Sonnet to a Mango Leaf (2019), Large-Scale Installation
From being a shrine-based installation made of entirely synthetic material Sonnet To A Mango Leaf is commenting upon diaspora aesthetics, as well examining how heritage and nationhood are differentiated culturally. With connecting migration patterns between India, Canada, and Hawai’i this work is a pūjā honouring the mango and it’s relation as a symbol in diasporic journey. The Mango is an important symbol for the many nations within the Indian subcontinent. Coming from partial lineage from the Gujarati diaspora, I grew up mainly in Honolulu, Hawai’i. Despite being in the extreme minority, I was constantly surrounded by plants originating from the Indian Subcontinent especially the mango tree. From my own family’s permanent settlement in the Golden Horseshoe in Ontario, I realized that the mango was an important cultural symbol for both food and in Hindu ritual offerings. Due to climate, this was utilized by my family through mass produced mangoes that were seasonal and canned food. From my own relocation to Toronto, I realized that the mango was as well an important cultural symbol in my own identity in way that tied my home region to my heritage. Even though not having a deep connection to India as a land the only one being that it is the land of my family, the connection of being around similar nature in my home alongside my South Asian diasporic heritage began to cultivate an importance to the mango that is both singularly locational specific and intergenerational. This shrine is a visual ode to my lineages and my own diasporic routes by recreating a typical Western suburban Hindu worship room, instead of focusing upon a deity (thought still present in the work) it is honouring it is honouring a personal relationship with the mango. Having the shrine being fully of synthetic material is a commentary of how recreating cultural traditions in different climates has become a method of decorative consumption. Using both the languages of Hindi and Gujarati and intertwining South Asian customs with warped images from Hawai’i this installation creates a third space where diasporic location and heritage can be both cultural legitimately.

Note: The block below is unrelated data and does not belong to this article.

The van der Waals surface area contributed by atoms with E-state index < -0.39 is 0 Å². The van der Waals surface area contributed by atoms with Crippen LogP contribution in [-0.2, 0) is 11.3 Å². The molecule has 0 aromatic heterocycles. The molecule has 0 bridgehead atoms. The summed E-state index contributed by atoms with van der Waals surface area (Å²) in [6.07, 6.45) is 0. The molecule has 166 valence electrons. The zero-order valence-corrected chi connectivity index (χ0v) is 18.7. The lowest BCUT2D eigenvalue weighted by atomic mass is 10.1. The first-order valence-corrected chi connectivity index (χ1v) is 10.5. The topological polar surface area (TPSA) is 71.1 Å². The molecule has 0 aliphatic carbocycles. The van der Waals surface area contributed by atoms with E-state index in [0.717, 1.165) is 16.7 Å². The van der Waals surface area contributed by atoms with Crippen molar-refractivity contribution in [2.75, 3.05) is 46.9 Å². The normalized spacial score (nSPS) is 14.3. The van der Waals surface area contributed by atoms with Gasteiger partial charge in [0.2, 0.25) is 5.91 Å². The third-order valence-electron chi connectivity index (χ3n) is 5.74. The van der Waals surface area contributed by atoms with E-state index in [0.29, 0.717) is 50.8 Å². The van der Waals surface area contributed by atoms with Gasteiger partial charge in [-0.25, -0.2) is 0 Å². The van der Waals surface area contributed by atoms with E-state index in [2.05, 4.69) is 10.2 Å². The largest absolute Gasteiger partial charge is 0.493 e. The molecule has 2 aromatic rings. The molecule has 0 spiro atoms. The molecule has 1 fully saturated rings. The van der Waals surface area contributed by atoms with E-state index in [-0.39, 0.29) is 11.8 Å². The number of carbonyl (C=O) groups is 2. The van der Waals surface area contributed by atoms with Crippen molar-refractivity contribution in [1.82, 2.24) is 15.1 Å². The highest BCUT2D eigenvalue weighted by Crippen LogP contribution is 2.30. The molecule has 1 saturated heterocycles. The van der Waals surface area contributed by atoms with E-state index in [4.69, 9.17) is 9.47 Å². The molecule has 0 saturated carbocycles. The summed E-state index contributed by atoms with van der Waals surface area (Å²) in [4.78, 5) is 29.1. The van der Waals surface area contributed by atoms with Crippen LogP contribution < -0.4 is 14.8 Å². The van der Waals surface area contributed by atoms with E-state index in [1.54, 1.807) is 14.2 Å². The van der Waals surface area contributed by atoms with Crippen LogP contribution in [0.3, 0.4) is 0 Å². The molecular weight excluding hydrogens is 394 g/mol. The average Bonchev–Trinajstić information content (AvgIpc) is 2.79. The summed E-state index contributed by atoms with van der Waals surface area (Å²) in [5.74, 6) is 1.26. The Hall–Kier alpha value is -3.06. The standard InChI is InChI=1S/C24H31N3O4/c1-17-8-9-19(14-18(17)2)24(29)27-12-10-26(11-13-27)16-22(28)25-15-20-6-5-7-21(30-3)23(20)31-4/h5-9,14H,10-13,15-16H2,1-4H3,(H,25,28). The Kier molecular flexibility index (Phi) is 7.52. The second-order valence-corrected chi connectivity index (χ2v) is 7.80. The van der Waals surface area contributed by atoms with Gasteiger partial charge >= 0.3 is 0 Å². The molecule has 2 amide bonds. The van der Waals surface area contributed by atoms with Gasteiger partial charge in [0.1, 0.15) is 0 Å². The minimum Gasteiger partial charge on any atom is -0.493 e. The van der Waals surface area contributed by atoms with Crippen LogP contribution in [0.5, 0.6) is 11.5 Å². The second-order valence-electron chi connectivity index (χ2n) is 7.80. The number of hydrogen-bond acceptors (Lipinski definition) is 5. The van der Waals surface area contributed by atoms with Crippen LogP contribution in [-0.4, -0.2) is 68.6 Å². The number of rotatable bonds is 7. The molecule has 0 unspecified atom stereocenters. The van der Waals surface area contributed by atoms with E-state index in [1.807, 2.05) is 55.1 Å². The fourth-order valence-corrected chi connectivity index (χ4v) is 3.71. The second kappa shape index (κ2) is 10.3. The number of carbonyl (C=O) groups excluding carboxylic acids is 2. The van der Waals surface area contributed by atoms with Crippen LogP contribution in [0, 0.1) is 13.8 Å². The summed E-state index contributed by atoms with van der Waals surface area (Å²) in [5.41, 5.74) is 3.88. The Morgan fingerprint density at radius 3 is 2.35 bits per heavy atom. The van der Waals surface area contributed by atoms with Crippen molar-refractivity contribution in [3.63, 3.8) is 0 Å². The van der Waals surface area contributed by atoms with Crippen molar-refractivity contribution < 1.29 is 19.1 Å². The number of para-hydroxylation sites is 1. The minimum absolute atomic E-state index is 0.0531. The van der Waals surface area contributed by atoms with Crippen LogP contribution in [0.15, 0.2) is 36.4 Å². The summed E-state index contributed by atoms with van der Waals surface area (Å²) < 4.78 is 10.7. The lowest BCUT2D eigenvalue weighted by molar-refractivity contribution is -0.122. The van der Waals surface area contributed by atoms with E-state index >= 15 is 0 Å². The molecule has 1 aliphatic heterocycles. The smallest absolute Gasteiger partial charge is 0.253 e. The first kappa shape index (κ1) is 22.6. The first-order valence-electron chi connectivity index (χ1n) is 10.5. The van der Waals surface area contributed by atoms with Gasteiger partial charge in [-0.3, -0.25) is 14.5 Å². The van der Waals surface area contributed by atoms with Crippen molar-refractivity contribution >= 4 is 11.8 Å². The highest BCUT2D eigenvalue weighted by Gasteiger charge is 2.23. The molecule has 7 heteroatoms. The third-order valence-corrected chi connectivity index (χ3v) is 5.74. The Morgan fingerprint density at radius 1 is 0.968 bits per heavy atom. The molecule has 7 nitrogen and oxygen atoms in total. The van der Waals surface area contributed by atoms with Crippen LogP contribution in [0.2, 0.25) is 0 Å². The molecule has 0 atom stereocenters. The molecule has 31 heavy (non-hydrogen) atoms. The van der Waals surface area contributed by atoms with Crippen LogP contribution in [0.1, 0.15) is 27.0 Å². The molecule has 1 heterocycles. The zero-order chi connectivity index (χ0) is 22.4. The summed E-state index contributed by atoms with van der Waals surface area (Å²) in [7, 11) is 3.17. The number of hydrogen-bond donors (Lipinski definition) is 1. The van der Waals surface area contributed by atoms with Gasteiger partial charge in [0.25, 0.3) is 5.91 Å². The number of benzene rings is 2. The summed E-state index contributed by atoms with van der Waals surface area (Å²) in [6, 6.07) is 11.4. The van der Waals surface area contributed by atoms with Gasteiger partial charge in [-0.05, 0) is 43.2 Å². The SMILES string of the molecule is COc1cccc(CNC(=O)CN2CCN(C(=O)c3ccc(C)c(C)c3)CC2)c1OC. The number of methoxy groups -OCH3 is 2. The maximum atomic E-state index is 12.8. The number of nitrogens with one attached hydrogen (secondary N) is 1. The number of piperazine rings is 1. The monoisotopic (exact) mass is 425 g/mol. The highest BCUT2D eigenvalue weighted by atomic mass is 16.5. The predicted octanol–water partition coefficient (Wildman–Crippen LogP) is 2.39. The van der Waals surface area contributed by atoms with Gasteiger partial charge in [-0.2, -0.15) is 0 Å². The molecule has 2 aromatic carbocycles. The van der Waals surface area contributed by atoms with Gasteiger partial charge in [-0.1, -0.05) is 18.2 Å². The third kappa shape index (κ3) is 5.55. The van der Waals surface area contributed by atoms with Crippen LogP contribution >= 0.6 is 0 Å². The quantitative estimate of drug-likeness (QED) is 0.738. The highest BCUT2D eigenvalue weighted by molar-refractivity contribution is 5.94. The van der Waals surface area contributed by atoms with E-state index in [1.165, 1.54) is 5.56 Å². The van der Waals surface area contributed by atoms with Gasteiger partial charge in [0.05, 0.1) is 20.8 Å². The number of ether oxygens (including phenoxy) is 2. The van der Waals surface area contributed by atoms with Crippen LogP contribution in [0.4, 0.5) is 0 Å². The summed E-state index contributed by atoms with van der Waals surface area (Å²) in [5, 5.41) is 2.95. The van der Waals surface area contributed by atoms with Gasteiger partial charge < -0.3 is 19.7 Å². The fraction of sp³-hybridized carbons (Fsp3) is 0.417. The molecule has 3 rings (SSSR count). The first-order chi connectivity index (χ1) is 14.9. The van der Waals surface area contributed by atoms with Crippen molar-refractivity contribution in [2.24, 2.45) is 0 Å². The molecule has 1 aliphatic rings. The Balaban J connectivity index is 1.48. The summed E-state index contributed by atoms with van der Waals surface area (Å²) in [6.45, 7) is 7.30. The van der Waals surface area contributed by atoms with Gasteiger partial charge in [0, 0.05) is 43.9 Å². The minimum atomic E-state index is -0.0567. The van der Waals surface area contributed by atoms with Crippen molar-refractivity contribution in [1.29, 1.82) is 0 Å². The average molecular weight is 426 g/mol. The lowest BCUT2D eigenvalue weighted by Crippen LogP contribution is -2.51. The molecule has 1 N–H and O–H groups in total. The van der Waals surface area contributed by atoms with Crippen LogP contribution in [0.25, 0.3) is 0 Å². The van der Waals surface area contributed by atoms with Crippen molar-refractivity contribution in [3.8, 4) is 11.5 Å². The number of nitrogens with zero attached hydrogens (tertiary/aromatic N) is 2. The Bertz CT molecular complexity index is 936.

Documentation by Theodore Soliman.